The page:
This data should be caveated as new unicorns from past years are sometimes added by CB Insights (who have done a great public service by aggregating this data to begin with!).

So caveat emptor on over interpreting this data. However, the difference between the USA and China on new tech unicorns over the last 2 years in notable.

Possible interpretation would include:
1. Data fidelity. Is China reporting delayed?

2. Keeping it quiet. Given the unusually high death rate (a Chinese billionaire dies every 40 days) and kidnappings of Chinese billionaires, perhaps there is now a disincentive to announce highly valued financing rounds? 眼不见,心为静。 眼不见心不烦。

3. China is producing fewer tech unicorns. This seems odd given the acceleration seen in tech due to the pandemic, but is possible. 

Some of the top countries for rest of world look like this:

Raw data:



Startup life

Thursday, June 17, 2021

Anduril & Defense Tech

The last year has demonstrated repeatedly the lack of societal preparation for multiple forms of threats to our country and world. Examples of this include issues responding to the COVID pandemic, the cybersecurity ransomware attacks on critical US infrastructure such as our energy systems and food supply, and of course the ongoing issue of climate change[1]. In parallel, new technologies are increasingly being used by antagonistic groups and countries for terror and war. Drone attacks on international oil pipelines and their use in regional conflicts has increased dramatically in the last few years, as have drone related incidents and accidents around airports, sports stadiums, and infrastructure such as power plants. 

Just as old incumbent institutions with little to no organizational renewal impacted our ability to respond to COVID, the defense industry has undergone significant consolidation over the last 30 years. There has not been a new defense technology company of any scale to directly challenge these incumbents in many decades (SpaceX and Palantir are obviously sizeable ~20-year old “newer” entrants in adjacent areas).

One exciting newer defense technology company that is working on building capabilities around sensor-based awareness and anti-drone activities is Anduril. I am excited to lead their latest round of funding. Anduril will use this funding in part to drive new acquisitions, as well as an ongoing ramp in their team and business. Their main solutions currently include a series of sensor networks, towers, drones, and powerful software that ties it all together - whose potential uses include protecting our troops on base, defending our energy infrastructure, combating wildfires, stopping human traffickers, creating a “virtual border” (a rare bipartisan idea), and fighting drug cartels. Many of these potential uses can directly save lives.

In addition to Anduril, a number of large technology incumbents (such as Salesforce, Microsoft, and Amazon) and leading startups (Applied Intuition, SpaceX, Scale.AI, and others) continue to provide their technologies to enable our defense and intelligence services.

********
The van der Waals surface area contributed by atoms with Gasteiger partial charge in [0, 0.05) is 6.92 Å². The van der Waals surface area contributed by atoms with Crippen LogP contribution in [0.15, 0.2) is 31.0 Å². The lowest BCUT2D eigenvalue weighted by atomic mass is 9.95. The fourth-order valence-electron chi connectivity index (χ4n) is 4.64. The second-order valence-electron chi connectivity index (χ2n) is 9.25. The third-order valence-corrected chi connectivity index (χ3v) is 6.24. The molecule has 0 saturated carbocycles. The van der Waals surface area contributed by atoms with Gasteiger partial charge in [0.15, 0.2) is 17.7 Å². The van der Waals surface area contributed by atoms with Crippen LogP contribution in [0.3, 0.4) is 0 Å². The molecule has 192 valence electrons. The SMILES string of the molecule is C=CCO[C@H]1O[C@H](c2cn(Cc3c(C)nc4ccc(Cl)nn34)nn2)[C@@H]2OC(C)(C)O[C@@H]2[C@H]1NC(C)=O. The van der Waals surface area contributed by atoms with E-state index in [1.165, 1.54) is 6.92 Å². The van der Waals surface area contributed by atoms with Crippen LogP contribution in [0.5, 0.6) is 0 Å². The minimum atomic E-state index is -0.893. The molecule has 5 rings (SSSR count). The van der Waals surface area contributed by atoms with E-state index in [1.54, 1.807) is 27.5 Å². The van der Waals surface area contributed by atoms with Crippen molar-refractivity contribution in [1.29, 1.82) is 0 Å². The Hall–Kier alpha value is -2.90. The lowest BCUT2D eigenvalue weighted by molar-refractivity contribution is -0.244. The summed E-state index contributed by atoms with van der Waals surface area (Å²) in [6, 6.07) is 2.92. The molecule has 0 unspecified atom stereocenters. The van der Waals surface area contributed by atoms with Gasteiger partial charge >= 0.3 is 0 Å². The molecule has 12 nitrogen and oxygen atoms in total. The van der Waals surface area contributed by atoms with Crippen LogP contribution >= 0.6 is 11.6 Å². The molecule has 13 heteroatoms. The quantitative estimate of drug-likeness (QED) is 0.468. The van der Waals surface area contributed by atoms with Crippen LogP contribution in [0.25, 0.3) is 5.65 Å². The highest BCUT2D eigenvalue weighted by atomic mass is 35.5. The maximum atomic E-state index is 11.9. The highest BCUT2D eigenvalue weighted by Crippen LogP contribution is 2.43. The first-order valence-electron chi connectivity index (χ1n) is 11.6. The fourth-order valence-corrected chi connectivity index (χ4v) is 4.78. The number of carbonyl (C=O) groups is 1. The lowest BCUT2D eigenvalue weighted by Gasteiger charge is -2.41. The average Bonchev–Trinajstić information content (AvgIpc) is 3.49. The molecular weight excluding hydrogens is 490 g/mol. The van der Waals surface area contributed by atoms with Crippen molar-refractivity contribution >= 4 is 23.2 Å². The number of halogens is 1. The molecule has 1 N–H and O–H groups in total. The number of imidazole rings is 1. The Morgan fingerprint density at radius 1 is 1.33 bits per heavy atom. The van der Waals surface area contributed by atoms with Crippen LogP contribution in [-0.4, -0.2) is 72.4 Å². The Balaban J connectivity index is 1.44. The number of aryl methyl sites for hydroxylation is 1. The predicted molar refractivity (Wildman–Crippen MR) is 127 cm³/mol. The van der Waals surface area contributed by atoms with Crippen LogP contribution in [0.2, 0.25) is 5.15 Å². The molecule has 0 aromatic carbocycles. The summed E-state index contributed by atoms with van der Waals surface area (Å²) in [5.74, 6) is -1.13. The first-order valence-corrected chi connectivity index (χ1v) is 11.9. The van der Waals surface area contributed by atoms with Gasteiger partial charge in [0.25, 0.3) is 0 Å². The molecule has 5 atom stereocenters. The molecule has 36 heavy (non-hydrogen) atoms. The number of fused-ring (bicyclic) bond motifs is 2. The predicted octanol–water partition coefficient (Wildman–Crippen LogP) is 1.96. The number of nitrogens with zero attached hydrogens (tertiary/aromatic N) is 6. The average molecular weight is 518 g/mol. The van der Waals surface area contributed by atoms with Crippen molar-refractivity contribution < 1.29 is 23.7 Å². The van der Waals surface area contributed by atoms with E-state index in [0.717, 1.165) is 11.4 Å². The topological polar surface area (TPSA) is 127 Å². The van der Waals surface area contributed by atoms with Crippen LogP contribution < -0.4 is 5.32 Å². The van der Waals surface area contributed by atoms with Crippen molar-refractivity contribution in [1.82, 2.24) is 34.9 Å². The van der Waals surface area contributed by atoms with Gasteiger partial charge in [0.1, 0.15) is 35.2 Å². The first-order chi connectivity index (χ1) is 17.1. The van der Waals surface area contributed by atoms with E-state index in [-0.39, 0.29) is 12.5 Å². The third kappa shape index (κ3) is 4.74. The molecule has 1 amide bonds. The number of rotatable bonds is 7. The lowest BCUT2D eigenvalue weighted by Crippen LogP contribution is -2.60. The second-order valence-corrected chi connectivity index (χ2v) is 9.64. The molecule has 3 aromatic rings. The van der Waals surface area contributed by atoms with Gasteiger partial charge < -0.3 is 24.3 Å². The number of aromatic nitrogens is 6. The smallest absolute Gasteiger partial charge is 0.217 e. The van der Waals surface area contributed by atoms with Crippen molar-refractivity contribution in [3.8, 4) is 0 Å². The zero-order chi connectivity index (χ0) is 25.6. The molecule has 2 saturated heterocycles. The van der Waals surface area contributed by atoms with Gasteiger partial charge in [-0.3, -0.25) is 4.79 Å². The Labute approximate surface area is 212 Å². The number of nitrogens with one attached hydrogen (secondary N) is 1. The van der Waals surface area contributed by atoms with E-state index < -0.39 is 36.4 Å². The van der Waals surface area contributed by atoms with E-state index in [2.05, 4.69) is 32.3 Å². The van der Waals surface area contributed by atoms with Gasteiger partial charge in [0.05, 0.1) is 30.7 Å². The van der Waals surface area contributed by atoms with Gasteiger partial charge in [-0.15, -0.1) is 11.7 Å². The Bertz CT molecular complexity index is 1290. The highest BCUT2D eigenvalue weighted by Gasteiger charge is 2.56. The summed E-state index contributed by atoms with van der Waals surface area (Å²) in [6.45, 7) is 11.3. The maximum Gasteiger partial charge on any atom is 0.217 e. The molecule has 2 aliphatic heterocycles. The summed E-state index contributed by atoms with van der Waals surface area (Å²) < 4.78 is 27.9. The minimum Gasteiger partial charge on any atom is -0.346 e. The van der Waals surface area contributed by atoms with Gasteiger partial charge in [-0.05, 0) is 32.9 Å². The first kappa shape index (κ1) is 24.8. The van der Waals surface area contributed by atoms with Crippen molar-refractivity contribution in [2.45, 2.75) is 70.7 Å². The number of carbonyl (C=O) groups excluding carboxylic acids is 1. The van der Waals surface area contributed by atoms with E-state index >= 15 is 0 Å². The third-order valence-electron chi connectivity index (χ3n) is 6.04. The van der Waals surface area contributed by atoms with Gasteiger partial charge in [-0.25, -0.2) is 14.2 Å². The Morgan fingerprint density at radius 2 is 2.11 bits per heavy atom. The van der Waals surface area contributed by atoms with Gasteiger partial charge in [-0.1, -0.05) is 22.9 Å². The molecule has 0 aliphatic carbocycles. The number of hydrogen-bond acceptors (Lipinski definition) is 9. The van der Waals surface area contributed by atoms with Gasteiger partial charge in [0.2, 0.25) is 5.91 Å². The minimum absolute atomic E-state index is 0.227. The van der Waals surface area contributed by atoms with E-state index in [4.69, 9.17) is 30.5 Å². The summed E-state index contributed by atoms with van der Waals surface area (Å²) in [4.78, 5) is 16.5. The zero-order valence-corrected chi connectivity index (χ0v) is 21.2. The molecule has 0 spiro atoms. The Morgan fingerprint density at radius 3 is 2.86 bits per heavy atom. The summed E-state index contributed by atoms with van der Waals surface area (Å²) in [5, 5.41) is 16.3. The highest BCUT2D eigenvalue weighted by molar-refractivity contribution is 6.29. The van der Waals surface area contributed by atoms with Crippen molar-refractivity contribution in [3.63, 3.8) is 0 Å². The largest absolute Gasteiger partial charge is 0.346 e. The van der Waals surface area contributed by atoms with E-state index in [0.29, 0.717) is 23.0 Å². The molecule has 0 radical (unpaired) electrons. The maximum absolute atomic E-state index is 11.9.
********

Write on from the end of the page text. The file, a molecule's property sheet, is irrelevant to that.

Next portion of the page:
To try to understand this world better, and as part of investing further in Anduril, I interviewed a number of former high level individuals involved with our country’s defense and related policy. A number of people told me they found these interviews interesting, so I am sharing them here[2]. 

I had a number of takeaways from these conversations. One of my biggest takeaways was the degree to which national defense was truly a bipartisan issue. Democrats and Republicans both believe that technology can be used to protect our families, friends, and neighbors at home as well as members of our military and intelligence communities overseas. Both sides believe that transparency into what is happening around the world is critical, and technologies that increase that transparency are ones we should invest in. And both sides agree that the days of America’s military having the best technology may be coming to a close, and that “business as usual” won’t save us. “I think we need a better ecosystem to work within, Retired Major General Vincent Coglianese told me. “You need to have this nimble relationship with technology.” He, and everyone else I talked to, believe that Anduril is an important player in that shift.

A subset of conversations are excerpted here with permission of the people I interviewed.

  1. Eric Snelgrove, former Professional Staff Member with the House Armed Services Committee and Minority Staff Lead of the Intelligence, Emerging Threats and Capabilities (IETC) Subcommittee.

  2. Katie Wheelbarger, former Assistant Secretary of Defense for International Security Affairs.

  3. Retired Major General Vince Coglianese, the former Commander of Marine Corps Installations Command.

  4. Tina Chong, former Army Captain.

Read the interviews here.


[1] I am actively looking to invest in Climate Change related companies, with an emphasis on software and data analytics related tooling, or carbon capture technologies.

[2] These discussions have been edited down for clarity and conciseness.